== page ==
And last year, a publicly accessible genealogy database was used by police to look for possible suspects in a 1996 Idaho murder. After finding a “very good match” with the DNA of semen found at the crime scene, police obtained a search warrant to get the person’s name. Another warrant ordered his son to provide a DNA sample, which cleared the younger man of involvement.

The incident spooked genealogy aficionados; AncestryDNA, which ran the online database, pulled it this spring. “It has come to our attention that the site has been used for purposes other than that which it was intended, forcing us to cease operations,” a statement on the site noted.

“When you publicly make available your genetic information, you essentially are signing a waiver to your past and future medical records,” said Erin Murphy, a professor at New York University School of Law.


Why it’s hard to draw a line between Snowden and the Paris attacks

Why it’s hard to draw a line between Snowden and the Paris attacks
By Ellen Nakashima and Greg Miller
Nov 19 2015

In a pair of public appearances this week, CIA Director John O. Brennan made clear that he blames leaks by former intelligence contractor Edward Snowden for enabling terrorists to evade detection.

“Because of a number of unauthorized disclosures, and a lot of hand-wringing over the government’s role in the effort to try to uncover these terrorists,” Brennan said, the CIA and other agencies have lost the use of critical tools needed “to find these terrorists.”

Brennan’s assertion has become a refrain in the two years since Snowden exposed details about a range of U.S. surveillance programs. And former CIA director R. James Woolsey went further, saying on Sunday, “I think Snowden has blood on his hands from these killings in France.”

But drawing a line from Snowden to the Paris tragedy is problematic, according to some analysts, because even two years after the leaks it is difficult to discern the extent to which they prompted terrorist networks to change the way they communicate.

The revelations that were the source of greatest controversy involved programs that would probably have been of little value in disrupting the Paris plot, experts said. The National Security Agency’s collection of data about the times and durations of billions of domestic phone calls was not designed to pick up calls entirely outside the United States.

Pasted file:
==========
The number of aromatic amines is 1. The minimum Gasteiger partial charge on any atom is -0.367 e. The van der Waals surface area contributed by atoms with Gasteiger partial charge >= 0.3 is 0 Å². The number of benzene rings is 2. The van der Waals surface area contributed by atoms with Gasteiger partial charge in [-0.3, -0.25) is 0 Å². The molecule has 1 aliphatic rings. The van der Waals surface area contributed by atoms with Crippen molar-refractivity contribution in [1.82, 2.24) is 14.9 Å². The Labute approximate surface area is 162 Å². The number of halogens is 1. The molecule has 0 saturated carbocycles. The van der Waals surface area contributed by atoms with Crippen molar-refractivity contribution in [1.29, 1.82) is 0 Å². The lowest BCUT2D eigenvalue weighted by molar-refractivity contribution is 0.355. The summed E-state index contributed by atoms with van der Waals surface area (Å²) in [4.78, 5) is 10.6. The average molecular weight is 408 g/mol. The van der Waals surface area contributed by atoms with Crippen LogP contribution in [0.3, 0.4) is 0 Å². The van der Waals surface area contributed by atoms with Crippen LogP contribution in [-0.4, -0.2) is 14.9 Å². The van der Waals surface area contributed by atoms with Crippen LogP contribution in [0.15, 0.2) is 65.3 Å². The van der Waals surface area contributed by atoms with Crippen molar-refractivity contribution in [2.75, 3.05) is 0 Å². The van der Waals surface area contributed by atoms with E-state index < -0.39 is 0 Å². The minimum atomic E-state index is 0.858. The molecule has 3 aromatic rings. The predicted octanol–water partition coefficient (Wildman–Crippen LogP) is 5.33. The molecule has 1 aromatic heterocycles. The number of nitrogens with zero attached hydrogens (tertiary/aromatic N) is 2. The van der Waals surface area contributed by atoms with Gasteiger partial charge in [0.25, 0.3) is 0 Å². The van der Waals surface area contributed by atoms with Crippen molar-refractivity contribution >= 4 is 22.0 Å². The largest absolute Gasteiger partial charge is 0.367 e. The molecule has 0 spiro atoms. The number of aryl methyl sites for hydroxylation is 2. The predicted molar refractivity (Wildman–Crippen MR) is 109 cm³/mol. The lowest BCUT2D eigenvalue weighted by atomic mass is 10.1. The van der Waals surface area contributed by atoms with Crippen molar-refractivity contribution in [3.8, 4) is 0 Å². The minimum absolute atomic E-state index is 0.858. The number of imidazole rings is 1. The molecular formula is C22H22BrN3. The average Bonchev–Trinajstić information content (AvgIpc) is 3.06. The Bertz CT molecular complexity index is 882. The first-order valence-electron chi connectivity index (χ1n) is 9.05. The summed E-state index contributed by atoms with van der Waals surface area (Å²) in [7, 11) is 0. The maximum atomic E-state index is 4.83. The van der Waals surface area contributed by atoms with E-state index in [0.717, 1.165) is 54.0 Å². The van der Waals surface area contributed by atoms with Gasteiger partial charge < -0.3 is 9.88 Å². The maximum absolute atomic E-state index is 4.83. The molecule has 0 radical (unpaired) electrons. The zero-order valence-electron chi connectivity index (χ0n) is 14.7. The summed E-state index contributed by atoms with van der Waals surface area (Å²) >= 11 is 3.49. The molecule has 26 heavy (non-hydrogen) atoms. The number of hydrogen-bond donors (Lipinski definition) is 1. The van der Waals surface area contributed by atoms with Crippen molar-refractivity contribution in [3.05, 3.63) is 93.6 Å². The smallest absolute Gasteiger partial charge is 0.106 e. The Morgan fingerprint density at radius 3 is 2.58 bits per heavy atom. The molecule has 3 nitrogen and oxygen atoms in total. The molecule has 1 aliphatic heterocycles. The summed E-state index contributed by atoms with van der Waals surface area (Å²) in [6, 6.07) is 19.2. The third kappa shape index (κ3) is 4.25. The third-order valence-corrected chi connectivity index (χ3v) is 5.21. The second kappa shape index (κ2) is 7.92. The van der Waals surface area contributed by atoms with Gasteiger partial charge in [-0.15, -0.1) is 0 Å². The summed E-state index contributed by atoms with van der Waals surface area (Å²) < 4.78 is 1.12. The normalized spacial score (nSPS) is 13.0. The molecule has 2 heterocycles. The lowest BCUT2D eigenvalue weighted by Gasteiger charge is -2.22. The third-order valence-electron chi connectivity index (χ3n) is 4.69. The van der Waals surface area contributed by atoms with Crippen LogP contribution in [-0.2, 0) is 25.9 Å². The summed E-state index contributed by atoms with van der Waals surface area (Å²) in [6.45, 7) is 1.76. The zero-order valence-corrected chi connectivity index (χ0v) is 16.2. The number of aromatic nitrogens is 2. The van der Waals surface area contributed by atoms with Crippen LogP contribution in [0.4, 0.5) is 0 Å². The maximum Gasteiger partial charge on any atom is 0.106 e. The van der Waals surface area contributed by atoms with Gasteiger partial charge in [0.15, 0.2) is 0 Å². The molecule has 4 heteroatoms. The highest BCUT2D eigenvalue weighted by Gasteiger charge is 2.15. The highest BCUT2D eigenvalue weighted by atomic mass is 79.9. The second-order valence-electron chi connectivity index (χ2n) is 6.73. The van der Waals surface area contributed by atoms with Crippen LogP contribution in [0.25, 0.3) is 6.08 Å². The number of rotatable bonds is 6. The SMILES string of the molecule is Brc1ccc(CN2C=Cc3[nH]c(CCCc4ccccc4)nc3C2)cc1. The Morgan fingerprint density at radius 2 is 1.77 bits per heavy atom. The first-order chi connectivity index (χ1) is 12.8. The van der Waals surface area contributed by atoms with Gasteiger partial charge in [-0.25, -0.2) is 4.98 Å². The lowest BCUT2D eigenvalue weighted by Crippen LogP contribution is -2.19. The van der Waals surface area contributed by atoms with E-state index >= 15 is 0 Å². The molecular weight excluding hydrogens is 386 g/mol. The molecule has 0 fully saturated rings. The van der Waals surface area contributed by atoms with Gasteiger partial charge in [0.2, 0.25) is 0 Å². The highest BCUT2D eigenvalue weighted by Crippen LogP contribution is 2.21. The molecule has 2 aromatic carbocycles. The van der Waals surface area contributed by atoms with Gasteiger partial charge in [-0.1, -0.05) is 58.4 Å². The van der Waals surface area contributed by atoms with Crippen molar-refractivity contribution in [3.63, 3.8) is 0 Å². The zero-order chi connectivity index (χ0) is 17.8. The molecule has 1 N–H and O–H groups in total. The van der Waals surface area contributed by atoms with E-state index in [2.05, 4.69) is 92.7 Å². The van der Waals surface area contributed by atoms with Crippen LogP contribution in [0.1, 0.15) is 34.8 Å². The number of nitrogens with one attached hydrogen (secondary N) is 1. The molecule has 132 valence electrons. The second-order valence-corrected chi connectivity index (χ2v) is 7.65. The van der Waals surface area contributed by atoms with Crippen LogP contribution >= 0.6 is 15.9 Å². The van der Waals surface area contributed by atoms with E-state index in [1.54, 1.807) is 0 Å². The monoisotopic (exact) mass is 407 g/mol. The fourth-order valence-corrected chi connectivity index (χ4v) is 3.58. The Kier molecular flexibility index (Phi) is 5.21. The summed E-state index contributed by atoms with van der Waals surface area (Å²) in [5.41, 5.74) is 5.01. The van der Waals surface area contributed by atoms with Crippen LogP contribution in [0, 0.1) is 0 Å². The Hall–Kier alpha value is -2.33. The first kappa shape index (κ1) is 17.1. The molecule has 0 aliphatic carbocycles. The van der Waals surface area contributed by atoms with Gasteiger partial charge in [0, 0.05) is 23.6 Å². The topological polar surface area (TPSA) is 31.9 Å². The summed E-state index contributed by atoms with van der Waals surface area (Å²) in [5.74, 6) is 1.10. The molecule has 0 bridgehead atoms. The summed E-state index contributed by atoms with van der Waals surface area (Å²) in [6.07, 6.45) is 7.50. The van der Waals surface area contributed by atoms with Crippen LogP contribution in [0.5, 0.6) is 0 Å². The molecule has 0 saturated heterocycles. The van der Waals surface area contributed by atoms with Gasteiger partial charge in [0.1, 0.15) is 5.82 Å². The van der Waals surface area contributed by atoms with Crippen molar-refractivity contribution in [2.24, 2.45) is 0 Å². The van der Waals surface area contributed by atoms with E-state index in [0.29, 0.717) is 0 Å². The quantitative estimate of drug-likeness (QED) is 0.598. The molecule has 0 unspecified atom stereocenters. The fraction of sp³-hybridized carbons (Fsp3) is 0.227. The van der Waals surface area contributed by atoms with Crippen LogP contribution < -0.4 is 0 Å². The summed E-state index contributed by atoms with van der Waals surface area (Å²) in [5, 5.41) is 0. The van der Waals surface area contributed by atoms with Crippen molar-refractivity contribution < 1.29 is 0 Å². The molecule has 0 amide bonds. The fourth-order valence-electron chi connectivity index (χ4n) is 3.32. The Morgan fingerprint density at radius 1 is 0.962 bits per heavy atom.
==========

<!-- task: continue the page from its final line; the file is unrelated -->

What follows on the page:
A second program that relied heavily on cooperation from companies including AOL, Microsoft and Google was aimed at intercepting e-mail and phone calls between foreign operatives and individuals in the United States. Nothing has changed since that revelation to restrict the NSA’s ability to sweep up communications exclusively among foreigners, as was apparently the case for the plot in France.

Other subsequent disclosures undoubtedly gave adversaries, including terrorist groups, a deeper understanding of the scale of U.S. surveillance capabilities, as well as specific programs that enabled, for example, the NSA and its counterpart in Britain to tap into Google and Yahoo data centers overseas.

But to conclude that those revelations caused enough damage to make the United States and its allies, including France, substantially more vulnerable assumes that terrorist cells would not otherwise have taken precautions that to some seem inevitable, some analysts said.

“Aspiring terrorists already knew the U.S. government was doing everything it could to track and monitor their communications,” said Jameel Jaffer, the deputy legal director of the American Civil Liberties Union. “What Snowden disclosed was the astonishing extent to which the government’s surveillance power had been turned on ordinary citizens. The CIA director knows this. He’d just rather we talk about Snowden’s disclosures than about the intelligence community’s failures.”

But others say the tremendous publicity surrounding Snowden’s disclosures probably prompted militants to take even greater precautions in their communications than they already were.

“I think you can recognize that the leaks did damage to the United States’ ability to monitor some of their communications, while also acknowledging that the jihadists were pretty security-conscious anyway,” said William McCants, a Brookings Institution terrorism expert and author of “The ISIS Apocalypse.”

Investigators are still piecing together details on how the Paris plotters communicated with one another, including whether they were in touch with senior Islamic State operatives in Syria in the days or weeks leading up to the attacks. Paris prosecutor François Molins said that one of the suspects’ cellphones was retrieved and that it contained an unencrypted text message related to the attack.

U.S. officials have not established whether those involved in the plot also used encrypted communications tools. Any attempt by the plotters to communicate with handlers in Syria would have raised the risk of exposure significantly, officials said, because of the surveillance assets that the United States and its allies have mobilized against the Islamic State.


What’s really at stake at the Paris climate conference now marches are banned

What’s really at stake at the Paris climate conference now marches are banned
By banning protest at COP21, Hollande is silencing those facing the worst impacts of climate change and its monstrous violence